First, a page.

On April 14th 1884 the Proceedings of the Society of Antiquaries of Scotland included a contribution called ‘What is a Pennyland? Or Ancient Valuation of Land in the Scottish Isles’
by Captain FWL Thomas RN, FSA Scot.
The first part of his conclusion reads:
‘At a very early period, probably from the time of the invasion of Harold Fairhair, the arable lands of the uthalmen…were for the support of the Earl’s government, assessed for skatt or tax.
The divisions of the arable lands of the former Celtic inhabitants, each called a dabach, were assessed to pay a Norwegian ounce of silver; from which circumstance each division so paying was called an Ounceland.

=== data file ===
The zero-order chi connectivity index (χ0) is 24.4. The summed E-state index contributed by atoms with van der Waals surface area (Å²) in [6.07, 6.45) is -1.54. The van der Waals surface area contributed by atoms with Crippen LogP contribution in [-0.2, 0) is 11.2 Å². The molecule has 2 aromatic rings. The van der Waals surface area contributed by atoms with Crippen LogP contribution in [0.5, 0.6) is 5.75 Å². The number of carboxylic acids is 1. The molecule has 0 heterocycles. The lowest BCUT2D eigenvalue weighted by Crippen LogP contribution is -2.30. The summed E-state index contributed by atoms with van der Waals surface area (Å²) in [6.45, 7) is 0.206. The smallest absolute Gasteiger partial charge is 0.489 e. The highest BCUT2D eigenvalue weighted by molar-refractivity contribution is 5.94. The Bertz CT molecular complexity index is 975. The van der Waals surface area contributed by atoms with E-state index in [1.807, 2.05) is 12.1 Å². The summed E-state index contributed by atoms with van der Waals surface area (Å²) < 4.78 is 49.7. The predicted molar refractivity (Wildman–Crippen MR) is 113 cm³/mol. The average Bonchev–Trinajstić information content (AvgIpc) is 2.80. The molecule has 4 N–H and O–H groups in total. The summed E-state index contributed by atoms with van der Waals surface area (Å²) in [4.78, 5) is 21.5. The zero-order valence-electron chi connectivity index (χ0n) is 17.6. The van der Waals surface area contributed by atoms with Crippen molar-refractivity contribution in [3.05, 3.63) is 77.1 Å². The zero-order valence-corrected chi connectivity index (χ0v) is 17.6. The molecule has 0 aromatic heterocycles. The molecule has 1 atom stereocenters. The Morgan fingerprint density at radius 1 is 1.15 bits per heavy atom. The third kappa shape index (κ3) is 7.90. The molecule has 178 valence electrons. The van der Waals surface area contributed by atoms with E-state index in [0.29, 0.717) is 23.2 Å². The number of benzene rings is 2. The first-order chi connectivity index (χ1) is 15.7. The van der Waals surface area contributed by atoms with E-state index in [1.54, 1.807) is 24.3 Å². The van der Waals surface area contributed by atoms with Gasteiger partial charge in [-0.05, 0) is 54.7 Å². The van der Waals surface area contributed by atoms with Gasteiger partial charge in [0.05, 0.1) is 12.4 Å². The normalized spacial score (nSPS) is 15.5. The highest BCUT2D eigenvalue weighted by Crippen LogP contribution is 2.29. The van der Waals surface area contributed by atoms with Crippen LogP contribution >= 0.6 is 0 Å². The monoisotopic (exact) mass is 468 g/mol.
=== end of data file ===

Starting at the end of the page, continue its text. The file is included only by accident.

Each ounceland was, for the purpose of assessment, divided into eighteen parts, each paying 1/18th of an ounce of Norwegian silver, which was equal in weight to one English penny, from which each subdivision was called a Pennyland.
Neither ounce nor penny land was a measure of surface, but of produce.’
Today, ‘Fivepenny Park’ ‘Fivepenny Park’ is the home of Ness Football Club, but whether their current collection of silverware would be sufficient to pay the tax or not, I couldn’t possibly say!